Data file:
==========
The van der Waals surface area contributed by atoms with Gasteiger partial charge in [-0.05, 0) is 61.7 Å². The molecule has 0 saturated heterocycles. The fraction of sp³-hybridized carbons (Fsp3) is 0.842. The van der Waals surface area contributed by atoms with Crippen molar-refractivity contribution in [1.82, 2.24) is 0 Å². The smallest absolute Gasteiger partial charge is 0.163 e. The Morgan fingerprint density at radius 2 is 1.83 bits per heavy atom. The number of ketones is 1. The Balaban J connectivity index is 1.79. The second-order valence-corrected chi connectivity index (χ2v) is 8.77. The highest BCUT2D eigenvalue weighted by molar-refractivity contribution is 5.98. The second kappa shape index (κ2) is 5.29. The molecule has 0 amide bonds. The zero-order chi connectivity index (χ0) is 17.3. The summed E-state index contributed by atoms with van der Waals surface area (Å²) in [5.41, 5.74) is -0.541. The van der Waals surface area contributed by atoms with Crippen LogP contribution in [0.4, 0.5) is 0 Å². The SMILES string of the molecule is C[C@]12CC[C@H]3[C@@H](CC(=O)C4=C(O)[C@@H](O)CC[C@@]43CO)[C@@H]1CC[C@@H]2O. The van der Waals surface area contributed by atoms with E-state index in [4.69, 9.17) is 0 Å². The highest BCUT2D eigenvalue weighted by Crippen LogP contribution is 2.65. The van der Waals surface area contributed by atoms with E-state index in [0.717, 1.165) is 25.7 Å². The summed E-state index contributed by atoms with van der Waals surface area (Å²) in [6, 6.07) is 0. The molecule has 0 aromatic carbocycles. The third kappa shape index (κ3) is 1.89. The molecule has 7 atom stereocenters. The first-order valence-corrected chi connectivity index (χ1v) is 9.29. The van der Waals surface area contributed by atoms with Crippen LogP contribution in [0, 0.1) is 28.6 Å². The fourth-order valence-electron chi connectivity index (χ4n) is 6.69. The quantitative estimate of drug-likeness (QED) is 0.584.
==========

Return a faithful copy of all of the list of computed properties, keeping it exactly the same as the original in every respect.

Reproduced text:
The van der Waals surface area contributed by atoms with Gasteiger partial charge in [-0.05, 0) is 61.7 Å². The molecule has 0 saturated heterocycles. The fraction of sp³-hybridized carbons (Fsp3) is 0.842. The van der Waals surface area contributed by atoms with Crippen molar-refractivity contribution in [1.82, 2.24) is 0 Å². The smallest absolute Gasteiger partial charge is 0.163 e. The Morgan fingerprint density at radius 2 is 1.83 bits per heavy atom. The number of ketones is 1. The Balaban J connectivity index is 1.79. The second-order valence-corrected chi connectivity index (χ2v) is 8.77. The highest BCUT2D eigenvalue weighted by molar-refractivity contribution is 5.98. The second kappa shape index (κ2) is 5.29. The molecule has 0 amide bonds. The zero-order chi connectivity index (χ0) is 17.3. The summed E-state index contributed by atoms with van der Waals surface area (Å²) in [5.41, 5.74) is -0.541. The van der Waals surface area contributed by atoms with Crippen LogP contribution in [0.4, 0.5) is 0 Å². The SMILES string of the molecule is C[C@]12CC[C@H]3[C@@H](CC(=O)C4=C(O)[C@@H](O)CC[C@@]43CO)[C@@H]1CC[C@@H]2O. The van der Waals surface area contributed by atoms with E-state index in [4.69, 9.17) is 0 Å². The highest BCUT2D eigenvalue weighted by Crippen LogP contribution is 2.65. The van der Waals surface area contributed by atoms with E-state index in [0.717, 1.165) is 25.7 Å². The summed E-state index contributed by atoms with van der Waals surface area (Å²) in [6, 6.07) is 0. The molecule has 0 aromatic carbocycles. The third kappa shape index (κ3) is 1.89. The molecule has 7 atom stereocenters. The first-order valence-corrected chi connectivity index (χ1v) is 9.29. The van der Waals surface area contributed by atoms with Crippen LogP contribution in [0, 0.1) is 28.6 Å². The fourth-order valence-electron chi connectivity index (χ4n) is 6.69. The quantitative estimate of drug-likeness (QED) is 0.584.